Coming from a Hispanic background, my family was very superstitious. Along with superstitions, they believed in urban legends. One, in particular, was the Cucuy. Pronounced as Coo-Coo-Ee in English, the Cucuy was said to be a monster that chased after and kidnapped disobedient and bad children. I lived next to a large forest growing up, and I was always told to never play in it at night. Common sense, I know, but knowing that playing in there at night was forbidden, just made me want to do it out of rebellion.
My older brother Mateo caught on after watching me stare at the forest every night, and we made a deal. He said if I were to spend the night in the forest, he would give me ten dollars. Spending an entire night in dark scary woods may sound like retardery, but I was only 8; ten dollars? Sign me up! After sneaking out of the house, I made my way into the forest with a walkie-talkie so I could keep communication with my brother should anything happen. I never saw that walkie-talkie again.
Remembering that night these days, kind of sends me into a flashback. I still remember walking into the forest at three AM with a flashlight that night, but not clearly. I remember walking for hours in the cold and dark wishing I had brought a jacket, but not vividly. But when I remember stopping at a clearing in the middle of the woods and pointing my flashlight into the trees, and seeing those deeply sunken, dark, red eyes: it is almost as if I’m there again. The last thing I vaguely remember was dropping the walkie-talkie and flashlight, and the second I start to run, my mind warps back to that childhood memory.
I'm running through the woods. Small twiggy branches are scratching my face as I run past each tree. It’s dark outside, as dark as it gets, and I only have the early morning sky to guide me through the forest. I'm running so fast that the ground below me is just a blur beneath my feet. There is no room for error; there is not even a split second for me to look back. I can still see the Thing’s dark red eyes glowing in the blackness of the trees that concealed it. The monster’s sickening grin permanently burned itself into my memory. I don’t know how I managed to escape it for the time being, I only know I have to run, and it’s the only instinct that comes to mind. I can’t even breathe anymore. But it’s like my body has given up and my mind has taken over.
I see it too late to react: a root sticking out of the ground directly in my path. I try to jump, but in my sleep deprived, exhausted state I react too slowly and I trip. I hit the ground with the lower half of my palms first, my chin hits the ground and I skid for several feet on the powdery dirt. I get back up and I have no energy left to move, and I can hardly breathe. I get to my knees as I'm out of breath and bring my hands in front of my face. The moon has set and the sky is light enough for me to see my surroundings clearly, it’s a dark blue color that is slowly getting easier and easier to differentiate from the treetops above me.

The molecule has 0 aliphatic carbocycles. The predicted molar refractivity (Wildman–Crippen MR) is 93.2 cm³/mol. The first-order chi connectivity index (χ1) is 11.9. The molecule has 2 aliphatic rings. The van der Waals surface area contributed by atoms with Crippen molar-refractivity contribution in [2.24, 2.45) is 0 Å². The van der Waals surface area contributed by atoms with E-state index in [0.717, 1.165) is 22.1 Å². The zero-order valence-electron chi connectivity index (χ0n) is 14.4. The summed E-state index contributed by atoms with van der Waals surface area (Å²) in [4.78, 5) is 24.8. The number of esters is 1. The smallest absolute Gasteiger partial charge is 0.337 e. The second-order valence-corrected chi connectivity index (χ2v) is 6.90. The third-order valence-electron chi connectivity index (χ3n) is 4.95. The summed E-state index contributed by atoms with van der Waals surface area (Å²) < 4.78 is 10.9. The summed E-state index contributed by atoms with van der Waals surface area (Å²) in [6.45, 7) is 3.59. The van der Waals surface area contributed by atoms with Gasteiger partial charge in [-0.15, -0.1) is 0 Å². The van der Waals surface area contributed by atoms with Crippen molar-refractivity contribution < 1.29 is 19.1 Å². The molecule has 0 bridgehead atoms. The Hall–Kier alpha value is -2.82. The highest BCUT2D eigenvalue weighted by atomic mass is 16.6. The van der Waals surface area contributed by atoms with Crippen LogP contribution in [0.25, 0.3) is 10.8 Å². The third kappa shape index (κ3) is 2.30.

My hands were opened in thin red streaks by the sharp pebbles embedded in the clay-hard surface below and I can see the dirt and dust, slowly be permeated by bright red blood. I realized my face had also slid on the ground when I feel small warm streams start to trickle down my chin and drip onto my shorts. My knees weren’t spared, and I could feel the sting of the pebbles in between the lacerations on my kneecaps.
I can no longer move; I am too exhausted to hardly breathe. Each breath is like inhaling an open flame, and I am so drained I can barely find the strength to open my eyes. I know it is coming for me, and I only wish for it to end me quickly. But I no longer see it. As if it disappeared. The morning sky illuminated the forest floor and my house was in viewing distance. I remember running back to the house and seeing my brother’s smile asking what happened. I shrugged him off saying I lost the items and would replace them for him soon. I slumped in my bed and slept for the rest of the day.
I never walked into that forest again. I never went to get firewood, and I never went in with my family for a bonfire. I never went back to find my walkie-talkie, and I never accepted those ten dollars. I never spoke of what I saw because I knew no one in my family would believe me if I said I saw the Cucuy.
The last night I stayed home before I moved out, I looked back at the forest one last time, thinking to myself about maybe someday walking through it again. And then I saw a light turn on, a flashlight at the edge of the forest. The light pointed at me, then to the holder of the light. Those eyes and grin are permanently burned into my memory. I never went back.